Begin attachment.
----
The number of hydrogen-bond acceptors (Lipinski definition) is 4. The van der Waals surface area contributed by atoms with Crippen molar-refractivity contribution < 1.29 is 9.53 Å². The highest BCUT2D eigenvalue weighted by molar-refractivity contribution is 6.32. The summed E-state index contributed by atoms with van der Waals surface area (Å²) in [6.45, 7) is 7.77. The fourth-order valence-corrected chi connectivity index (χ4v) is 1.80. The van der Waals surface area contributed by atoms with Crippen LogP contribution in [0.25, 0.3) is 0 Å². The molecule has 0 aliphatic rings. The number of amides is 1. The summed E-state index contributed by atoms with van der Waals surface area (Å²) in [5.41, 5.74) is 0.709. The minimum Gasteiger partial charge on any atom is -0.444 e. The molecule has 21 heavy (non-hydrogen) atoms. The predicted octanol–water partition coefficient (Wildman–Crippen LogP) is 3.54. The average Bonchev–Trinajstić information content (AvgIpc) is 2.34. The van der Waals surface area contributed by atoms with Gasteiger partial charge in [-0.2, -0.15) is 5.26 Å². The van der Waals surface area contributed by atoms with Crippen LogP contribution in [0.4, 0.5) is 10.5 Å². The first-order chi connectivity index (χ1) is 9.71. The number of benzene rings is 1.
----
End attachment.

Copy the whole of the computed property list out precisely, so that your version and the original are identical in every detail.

The number of hydrogen-bond acceptors (Lipinski definition) is 4. The van der Waals surface area contributed by atoms with Crippen molar-refractivity contribution < 1.29 is 9.53 Å². The highest BCUT2D eigenvalue weighted by molar-refractivity contribution is 6.32. The summed E-state index contributed by atoms with van der Waals surface area (Å²) in [6.45, 7) is 7.77. The fourth-order valence-corrected chi connectivity index (χ4v) is 1.80. The van der Waals surface area contributed by atoms with Crippen LogP contribution in [0.25, 0.3) is 0 Å². The molecule has 0 aliphatic rings. The number of amides is 1. The summed E-state index contributed by atoms with van der Waals surface area (Å²) in [5.41, 5.74) is 0.709. The minimum Gasteiger partial charge on any atom is -0.444 e. The molecule has 21 heavy (non-hydrogen) atoms. The predicted octanol–water partition coefficient (Wildman–Crippen LogP) is 3.54. The average Bonchev–Trinajstić information content (AvgIpc) is 2.34. The van der Waals surface area contributed by atoms with Gasteiger partial charge in [-0.2, -0.15) is 5.26 Å². The van der Waals surface area contributed by atoms with Crippen LogP contribution in [0.4, 0.5) is 10.5 Å². The first-order chi connectivity index (χ1) is 9.71. The number of benzene rings is 1.